Drought funds will largely benefit western Ontario farms


MINDEMOYA – Farmers in Northwestern Ontario have been hammered by drought and wildfires this summer, as have those across the prairies into British Columbia. In response, the federal government announced $100 million in support for cattle producers whose operations are at risk because of drought and wildfires across the nation—including in Ontario—but the bulk of those relief funds will likely fall in the northwest of the province, according to Ontario Federation of Agriculture (OFA) zone 15 member  representative Stephanie Vanthof, who noted farmers in the northwest have been hard hit by wildfire and drought. 

Federal Agriculture Minister Marie-Claude Bibeau announced the funding under the AgriRecovery framework on August 6. AgriRecovery is a federal-provincial-territorial program which provides farmers with funding for things like feed, water or other necessities to keep their operations running. “There are a lot of farm families across the West and in parts of Ontario who are making tough decisions in a difficult situation,” said Minister Bibeau in a release. “Our government is working closely with our provincial partners to provide timely support to producers in need.” Minister Bibeau left the door open to further cash injections should requests exceed the initial $100 million.

As for federally or provincially supported feed programs to the beleaguered regions, Ms. Vanthof noted that while there are anecdotally some private movements of hay to struggling operations, there are currently no government sanctioned campaigns underway.

Northwestern Ontario has been experiencing a severe drought for months, which has left many producers without feed or water for their animals, causing some to sell off their cattle to keep afloat.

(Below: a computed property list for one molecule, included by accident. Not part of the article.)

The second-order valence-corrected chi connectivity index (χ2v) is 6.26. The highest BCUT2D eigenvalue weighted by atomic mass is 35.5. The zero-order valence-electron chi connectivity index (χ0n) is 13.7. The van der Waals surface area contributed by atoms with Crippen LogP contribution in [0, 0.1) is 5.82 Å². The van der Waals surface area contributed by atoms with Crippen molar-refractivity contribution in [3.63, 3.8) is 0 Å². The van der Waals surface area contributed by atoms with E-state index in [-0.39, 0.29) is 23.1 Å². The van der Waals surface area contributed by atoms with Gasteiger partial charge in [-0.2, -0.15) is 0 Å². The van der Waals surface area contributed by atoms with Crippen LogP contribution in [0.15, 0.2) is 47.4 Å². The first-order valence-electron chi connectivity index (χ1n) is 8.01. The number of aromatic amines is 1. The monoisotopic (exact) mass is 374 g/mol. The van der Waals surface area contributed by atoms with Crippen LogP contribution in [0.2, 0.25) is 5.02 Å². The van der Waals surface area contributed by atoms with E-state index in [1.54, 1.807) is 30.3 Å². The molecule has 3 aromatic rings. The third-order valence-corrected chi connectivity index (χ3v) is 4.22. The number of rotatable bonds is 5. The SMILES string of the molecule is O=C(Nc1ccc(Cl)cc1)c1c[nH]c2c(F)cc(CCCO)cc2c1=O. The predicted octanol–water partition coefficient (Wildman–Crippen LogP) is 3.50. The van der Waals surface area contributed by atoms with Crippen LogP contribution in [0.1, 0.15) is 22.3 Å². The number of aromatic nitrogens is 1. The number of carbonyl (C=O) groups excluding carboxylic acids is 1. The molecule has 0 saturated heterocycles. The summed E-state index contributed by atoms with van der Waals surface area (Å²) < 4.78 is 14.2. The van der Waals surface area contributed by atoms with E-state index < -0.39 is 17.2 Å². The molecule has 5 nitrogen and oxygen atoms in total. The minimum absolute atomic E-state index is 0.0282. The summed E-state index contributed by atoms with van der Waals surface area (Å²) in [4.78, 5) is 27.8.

Under the AgriRecovery framework, the federal government will match provincial dollars on a 60-40 cost-shared basis under the Canadian Agricultural Partnership.

According to the news release, the government is working to finalize agreements with each of the provinces involved, and further details will be released shortly as they become available.

In making the AgriRecovery announcement, Minister Bibeau also announced additional regions would qualify for the Livestock Tax Deferral program.

Under that initiative, farmers who have been forced to sell a significant portion of their breeding herd can defer a portion of their income from cattle sales to the following tax year, when the income may be at least partially offset by the cost of reacquiring breeding animals to rebuild their herds.

Farmers facing an impact to their mental health due to stress and uncertainty imposed by the drought are urged to contact The Do More Ag Foundation, a not-for-profit organization focusing on mental health in agriculture across Canada. The foundation can be found at www.domore.ag.